Kite flying is a proven means of stress relief. But kite flying is no mere hobby with therapeutic benefits. It is also a bridge between the past and the present.

Here is a point to ponder. Some historians that specialize in Asian culture are of the belief that kite flying predates recorded history. Fast forward to the modern era.

The general consensus is that kites originated in Asia and Polynesia. The legendary explorer Marco Polo is credited for introducing Europe to the kite. On his heels came sailors who brought kites back China, Malaysia and the Polynesian islands in the 16th century.

Outside of the box thinkers of the 21st century are using the concept of the kite in innovative ways. Rather than dancing kites on the breeze they are operating them under water. Using a tether, a lightweight turbine, and a generator these kites harness waves and tides to generate electricity.

These are other somewhat unusual uses for kites. In the 1980’s, Peter Lynn of New Zealand developed a stainless steel kite that powered a small cart. A decade later kite powered racers over dry lake beds, on water, and on frozen lakes became a rage for racing enthusiasts. And in 1999, a scientific team used kite power to pull sleds to the North Pole.

In the late 19th century many leading scientists turned to kites to push the envelope of knowledge. The Wright brothers, Alexander Graham Bell, Sir George Caley and other scientists employed kites to study aeronautics, communications, meteorology and photography.

Their predecessors in Europe and the American colonies In the 18th century also used kites for scientific research. There is a grain of truth in the story that Benjamin Franklin used a kite in lightening storm to study electricity. The truth in the story is that in 1750 Franklin proposed an experiment to prove that lightning is electricity. In 1752 French scientist Thomas Francois Dalibard performed Franklin’s experiment with a tall iron rod, not a kite, and attracted electric sparks from a cloud.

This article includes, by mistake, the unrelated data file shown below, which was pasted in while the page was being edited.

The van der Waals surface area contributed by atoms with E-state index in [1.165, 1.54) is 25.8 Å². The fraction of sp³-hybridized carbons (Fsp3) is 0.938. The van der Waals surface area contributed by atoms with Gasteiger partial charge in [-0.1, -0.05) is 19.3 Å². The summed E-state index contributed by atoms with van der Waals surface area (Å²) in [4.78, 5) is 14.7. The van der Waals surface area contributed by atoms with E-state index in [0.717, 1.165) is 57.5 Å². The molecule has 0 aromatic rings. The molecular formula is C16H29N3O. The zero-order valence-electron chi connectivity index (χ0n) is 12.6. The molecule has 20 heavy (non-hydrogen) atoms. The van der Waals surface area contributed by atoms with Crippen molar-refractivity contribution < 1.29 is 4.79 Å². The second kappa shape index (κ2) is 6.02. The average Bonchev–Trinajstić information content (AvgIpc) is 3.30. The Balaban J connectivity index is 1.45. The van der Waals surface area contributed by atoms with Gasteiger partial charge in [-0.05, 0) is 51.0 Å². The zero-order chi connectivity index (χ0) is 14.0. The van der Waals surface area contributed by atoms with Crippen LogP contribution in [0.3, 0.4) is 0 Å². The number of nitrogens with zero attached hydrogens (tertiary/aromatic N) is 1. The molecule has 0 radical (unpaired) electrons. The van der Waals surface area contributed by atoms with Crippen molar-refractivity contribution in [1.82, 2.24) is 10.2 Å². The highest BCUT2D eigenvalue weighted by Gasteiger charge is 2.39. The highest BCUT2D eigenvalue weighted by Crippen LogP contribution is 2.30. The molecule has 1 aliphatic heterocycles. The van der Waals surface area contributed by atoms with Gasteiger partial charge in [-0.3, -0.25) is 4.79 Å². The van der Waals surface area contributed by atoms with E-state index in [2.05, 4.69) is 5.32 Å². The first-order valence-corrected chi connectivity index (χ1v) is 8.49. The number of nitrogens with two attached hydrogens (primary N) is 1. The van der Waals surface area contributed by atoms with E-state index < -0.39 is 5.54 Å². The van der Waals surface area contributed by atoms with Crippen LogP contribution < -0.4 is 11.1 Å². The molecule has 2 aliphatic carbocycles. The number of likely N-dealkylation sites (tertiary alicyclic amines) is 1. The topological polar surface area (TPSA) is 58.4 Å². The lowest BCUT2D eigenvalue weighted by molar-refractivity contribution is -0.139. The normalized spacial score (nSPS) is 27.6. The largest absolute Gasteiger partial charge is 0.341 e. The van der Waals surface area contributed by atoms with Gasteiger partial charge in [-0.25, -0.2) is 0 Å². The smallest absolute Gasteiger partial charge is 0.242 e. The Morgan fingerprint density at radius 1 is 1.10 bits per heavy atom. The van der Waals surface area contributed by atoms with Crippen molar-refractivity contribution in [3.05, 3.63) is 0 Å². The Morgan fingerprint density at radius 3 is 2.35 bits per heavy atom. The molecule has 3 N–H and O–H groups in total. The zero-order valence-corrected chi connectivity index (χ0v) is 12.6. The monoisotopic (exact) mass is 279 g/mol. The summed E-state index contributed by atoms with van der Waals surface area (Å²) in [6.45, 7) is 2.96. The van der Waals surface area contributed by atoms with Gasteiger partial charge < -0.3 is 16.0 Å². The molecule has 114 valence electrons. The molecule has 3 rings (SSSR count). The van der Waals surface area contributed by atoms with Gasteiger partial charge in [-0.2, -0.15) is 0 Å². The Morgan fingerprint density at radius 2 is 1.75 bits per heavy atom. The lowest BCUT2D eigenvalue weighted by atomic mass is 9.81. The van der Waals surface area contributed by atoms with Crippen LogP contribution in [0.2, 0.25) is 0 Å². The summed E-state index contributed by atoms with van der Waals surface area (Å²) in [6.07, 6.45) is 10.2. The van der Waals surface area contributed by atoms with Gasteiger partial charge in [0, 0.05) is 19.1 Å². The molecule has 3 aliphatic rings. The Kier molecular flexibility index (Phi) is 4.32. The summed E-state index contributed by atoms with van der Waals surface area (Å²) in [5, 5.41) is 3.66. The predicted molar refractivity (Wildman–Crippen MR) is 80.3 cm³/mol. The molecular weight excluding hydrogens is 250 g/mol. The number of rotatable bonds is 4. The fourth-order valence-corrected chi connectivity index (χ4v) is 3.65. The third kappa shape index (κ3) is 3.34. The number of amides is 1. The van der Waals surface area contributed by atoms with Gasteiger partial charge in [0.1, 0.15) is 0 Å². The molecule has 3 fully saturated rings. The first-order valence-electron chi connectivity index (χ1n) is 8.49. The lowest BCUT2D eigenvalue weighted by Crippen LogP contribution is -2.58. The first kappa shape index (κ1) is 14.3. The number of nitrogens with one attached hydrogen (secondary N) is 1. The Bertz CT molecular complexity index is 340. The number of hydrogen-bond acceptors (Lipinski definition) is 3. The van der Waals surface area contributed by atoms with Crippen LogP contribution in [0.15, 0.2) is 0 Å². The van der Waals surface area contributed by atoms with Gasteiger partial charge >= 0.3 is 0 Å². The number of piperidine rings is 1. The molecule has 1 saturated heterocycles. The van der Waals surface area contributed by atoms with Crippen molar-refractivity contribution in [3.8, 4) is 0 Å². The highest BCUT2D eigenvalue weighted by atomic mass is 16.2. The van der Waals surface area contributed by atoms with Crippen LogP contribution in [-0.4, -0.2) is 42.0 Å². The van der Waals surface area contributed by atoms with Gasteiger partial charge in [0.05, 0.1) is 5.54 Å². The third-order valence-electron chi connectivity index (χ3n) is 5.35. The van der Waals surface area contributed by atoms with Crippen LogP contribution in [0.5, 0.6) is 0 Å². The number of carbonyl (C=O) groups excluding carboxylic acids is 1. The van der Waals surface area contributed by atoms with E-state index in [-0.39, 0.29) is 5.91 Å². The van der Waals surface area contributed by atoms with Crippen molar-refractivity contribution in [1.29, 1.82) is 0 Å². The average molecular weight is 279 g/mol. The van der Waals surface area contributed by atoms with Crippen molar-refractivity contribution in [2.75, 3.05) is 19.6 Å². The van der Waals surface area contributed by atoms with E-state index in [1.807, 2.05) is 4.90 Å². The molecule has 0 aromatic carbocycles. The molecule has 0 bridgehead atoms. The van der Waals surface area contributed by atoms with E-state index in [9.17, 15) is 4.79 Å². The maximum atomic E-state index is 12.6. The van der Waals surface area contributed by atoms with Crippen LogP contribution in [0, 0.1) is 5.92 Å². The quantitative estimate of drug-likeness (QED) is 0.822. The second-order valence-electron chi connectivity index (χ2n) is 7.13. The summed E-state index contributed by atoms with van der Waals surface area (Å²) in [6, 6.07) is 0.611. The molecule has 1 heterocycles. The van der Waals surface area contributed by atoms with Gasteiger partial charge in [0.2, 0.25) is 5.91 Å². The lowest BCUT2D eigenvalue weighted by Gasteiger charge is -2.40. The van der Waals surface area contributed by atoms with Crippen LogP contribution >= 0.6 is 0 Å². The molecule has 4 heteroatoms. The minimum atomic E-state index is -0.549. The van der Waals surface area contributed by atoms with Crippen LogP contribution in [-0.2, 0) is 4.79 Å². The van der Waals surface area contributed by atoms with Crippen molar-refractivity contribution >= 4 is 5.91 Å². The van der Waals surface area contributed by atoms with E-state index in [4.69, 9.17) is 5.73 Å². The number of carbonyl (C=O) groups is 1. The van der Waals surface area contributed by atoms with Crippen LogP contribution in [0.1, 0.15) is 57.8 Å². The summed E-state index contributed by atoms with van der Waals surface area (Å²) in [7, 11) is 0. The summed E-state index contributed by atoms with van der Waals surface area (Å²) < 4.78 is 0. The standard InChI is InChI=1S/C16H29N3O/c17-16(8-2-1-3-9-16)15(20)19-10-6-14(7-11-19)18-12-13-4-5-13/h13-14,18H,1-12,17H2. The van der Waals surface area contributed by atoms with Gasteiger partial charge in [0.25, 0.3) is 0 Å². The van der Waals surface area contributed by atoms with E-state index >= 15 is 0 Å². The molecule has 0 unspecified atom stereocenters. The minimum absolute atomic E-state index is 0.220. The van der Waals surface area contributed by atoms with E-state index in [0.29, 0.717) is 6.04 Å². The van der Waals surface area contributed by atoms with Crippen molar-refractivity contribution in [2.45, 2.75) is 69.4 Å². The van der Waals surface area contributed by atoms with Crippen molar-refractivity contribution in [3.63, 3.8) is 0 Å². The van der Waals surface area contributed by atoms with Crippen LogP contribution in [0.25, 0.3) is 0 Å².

Kites had a military application during WWI and WWII. In WWI, for the first time, aircraft began to dominate the skies over battlefields. Still, the Russian, British, and French armies all used kites in their signal units. They were also used to observe and document enemy positions.

Throughout the entire war the German navy employed large box kites to lift observers into the air. The goal was to expand the viewing range needed to spot submarines cruising on the surface.  

In WWII. the United States Navy used kites and balloons to prevent airplanes from low flight over targets. They were also used to hinder observation flights. Barrage kites and balloons were used to over London, cities on the Pacific coast of the United States, and other locations to hinder bombers.

As part of their survival kit, Navy pilots used the Gibson-Girl Box kite to mark their position to expedite rescue. Kites were also used for target practice to teach gunners the art of air to air combat. They were also used to teach aircraft recognition.

Kite flying is more than a mere hobby. It is living history. It just so happens that the near constant breezes in the Colorado River Valley makes it an ideal place to enjoy the simple pleasures of kite flying. And that makes Tumbleweeds & Tarantulas in Bullhead City the perfect place for purchasing all of your kite supplies.

Written by Jim Hinckley of Jim Hinckley’s America